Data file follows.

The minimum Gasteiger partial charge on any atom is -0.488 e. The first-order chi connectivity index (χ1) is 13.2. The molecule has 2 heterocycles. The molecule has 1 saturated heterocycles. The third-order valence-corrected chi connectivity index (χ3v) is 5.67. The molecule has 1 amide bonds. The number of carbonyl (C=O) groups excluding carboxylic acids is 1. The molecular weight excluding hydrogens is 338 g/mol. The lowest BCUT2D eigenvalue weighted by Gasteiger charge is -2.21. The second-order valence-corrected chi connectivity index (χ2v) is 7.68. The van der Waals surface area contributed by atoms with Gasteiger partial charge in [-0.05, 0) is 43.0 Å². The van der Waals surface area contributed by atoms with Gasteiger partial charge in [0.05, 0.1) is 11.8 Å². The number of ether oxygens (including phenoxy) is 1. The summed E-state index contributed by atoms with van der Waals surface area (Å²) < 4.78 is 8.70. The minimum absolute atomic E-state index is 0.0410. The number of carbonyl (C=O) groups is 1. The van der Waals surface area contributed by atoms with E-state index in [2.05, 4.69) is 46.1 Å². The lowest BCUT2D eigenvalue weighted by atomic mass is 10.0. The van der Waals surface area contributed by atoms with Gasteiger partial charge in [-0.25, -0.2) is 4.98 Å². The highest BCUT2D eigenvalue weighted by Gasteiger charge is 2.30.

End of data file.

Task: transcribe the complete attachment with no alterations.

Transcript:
The minimum Gasteiger partial charge on any atom is -0.488 e. The first-order chi connectivity index (χ1) is 13.2. The molecule has 2 heterocycles. The molecule has 1 saturated heterocycles. The third-order valence-corrected chi connectivity index (χ3v) is 5.67. The molecule has 1 amide bonds. The number of carbonyl (C=O) groups excluding carboxylic acids is 1. The molecular weight excluding hydrogens is 338 g/mol. The lowest BCUT2D eigenvalue weighted by Gasteiger charge is -2.21. The second-order valence-corrected chi connectivity index (χ2v) is 7.68. The van der Waals surface area contributed by atoms with Gasteiger partial charge in [-0.05, 0) is 43.0 Å². The van der Waals surface area contributed by atoms with Gasteiger partial charge in [0.05, 0.1) is 11.8 Å². The number of ether oxygens (including phenoxy) is 1. The summed E-state index contributed by atoms with van der Waals surface area (Å²) < 4.78 is 8.70. The minimum absolute atomic E-state index is 0.0410. The number of carbonyl (C=O) groups is 1. The van der Waals surface area contributed by atoms with E-state index in [2.05, 4.69) is 46.1 Å². The lowest BCUT2D eigenvalue weighted by atomic mass is 10.0. The van der Waals surface area contributed by atoms with Gasteiger partial charge in [-0.25, -0.2) is 4.98 Å². The highest BCUT2D eigenvalue weighted by Gasteiger charge is 2.30.